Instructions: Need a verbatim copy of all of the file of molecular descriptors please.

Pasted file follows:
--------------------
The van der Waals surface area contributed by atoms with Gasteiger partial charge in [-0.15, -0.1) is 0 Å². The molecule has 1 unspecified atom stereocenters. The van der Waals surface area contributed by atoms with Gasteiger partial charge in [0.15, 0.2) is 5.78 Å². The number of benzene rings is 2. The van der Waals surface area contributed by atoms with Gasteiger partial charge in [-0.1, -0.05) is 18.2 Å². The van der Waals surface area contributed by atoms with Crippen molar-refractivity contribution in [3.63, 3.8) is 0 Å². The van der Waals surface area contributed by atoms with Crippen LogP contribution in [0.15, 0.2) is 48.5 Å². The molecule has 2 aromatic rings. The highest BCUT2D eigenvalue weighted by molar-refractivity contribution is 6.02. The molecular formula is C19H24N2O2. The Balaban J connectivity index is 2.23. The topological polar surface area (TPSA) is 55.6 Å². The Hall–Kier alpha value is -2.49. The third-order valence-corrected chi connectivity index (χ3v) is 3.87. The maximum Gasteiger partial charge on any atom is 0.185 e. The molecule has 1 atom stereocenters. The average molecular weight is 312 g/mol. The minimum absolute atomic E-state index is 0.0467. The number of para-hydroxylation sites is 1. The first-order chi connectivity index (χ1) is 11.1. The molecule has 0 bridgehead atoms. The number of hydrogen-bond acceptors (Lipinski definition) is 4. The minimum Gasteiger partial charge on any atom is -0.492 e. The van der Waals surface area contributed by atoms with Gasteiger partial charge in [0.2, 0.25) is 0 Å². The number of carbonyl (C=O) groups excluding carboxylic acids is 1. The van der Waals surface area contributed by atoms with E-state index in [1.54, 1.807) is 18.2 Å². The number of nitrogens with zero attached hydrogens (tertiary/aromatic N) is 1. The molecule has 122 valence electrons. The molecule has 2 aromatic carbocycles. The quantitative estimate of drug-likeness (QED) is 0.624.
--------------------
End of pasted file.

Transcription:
The van der Waals surface area contributed by atoms with Gasteiger partial charge in [-0.15, -0.1) is 0 Å². The molecule has 1 unspecified atom stereocenters. The van der Waals surface area contributed by atoms with Gasteiger partial charge in [0.15, 0.2) is 5.78 Å². The number of benzene rings is 2. The van der Waals surface area contributed by atoms with Gasteiger partial charge in [-0.1, -0.05) is 18.2 Å². The van der Waals surface area contributed by atoms with Crippen molar-refractivity contribution in [3.63, 3.8) is 0 Å². The van der Waals surface area contributed by atoms with Crippen LogP contribution in [0.15, 0.2) is 48.5 Å². The molecule has 2 aromatic rings. The highest BCUT2D eigenvalue weighted by molar-refractivity contribution is 6.02. The molecular formula is C19H24N2O2. The Balaban J connectivity index is 2.23. The topological polar surface area (TPSA) is 55.6 Å². The Hall–Kier alpha value is -2.49. The third-order valence-corrected chi connectivity index (χ3v) is 3.87. The maximum Gasteiger partial charge on any atom is 0.185 e. The molecule has 1 atom stereocenters. The average molecular weight is 312 g/mol. The minimum absolute atomic E-state index is 0.0467. The number of para-hydroxylation sites is 1. The first-order chi connectivity index (χ1) is 11.1. The molecule has 0 bridgehead atoms. The number of hydrogen-bond acceptors (Lipinski definition) is 4. The minimum Gasteiger partial charge on any atom is -0.492 e. The van der Waals surface area contributed by atoms with Gasteiger partial charge in [0.2, 0.25) is 0 Å². The number of carbonyl (C=O) groups excluding carboxylic acids is 1. The van der Waals surface area contributed by atoms with E-state index in [1.54, 1.807) is 18.2 Å². The number of nitrogens with zero attached hydrogens (tertiary/aromatic N) is 1. The molecule has 122 valence electrons. The molecule has 2 aromatic carbocycles. The quantitative estimate of drug-likeness (QED) is 0.624.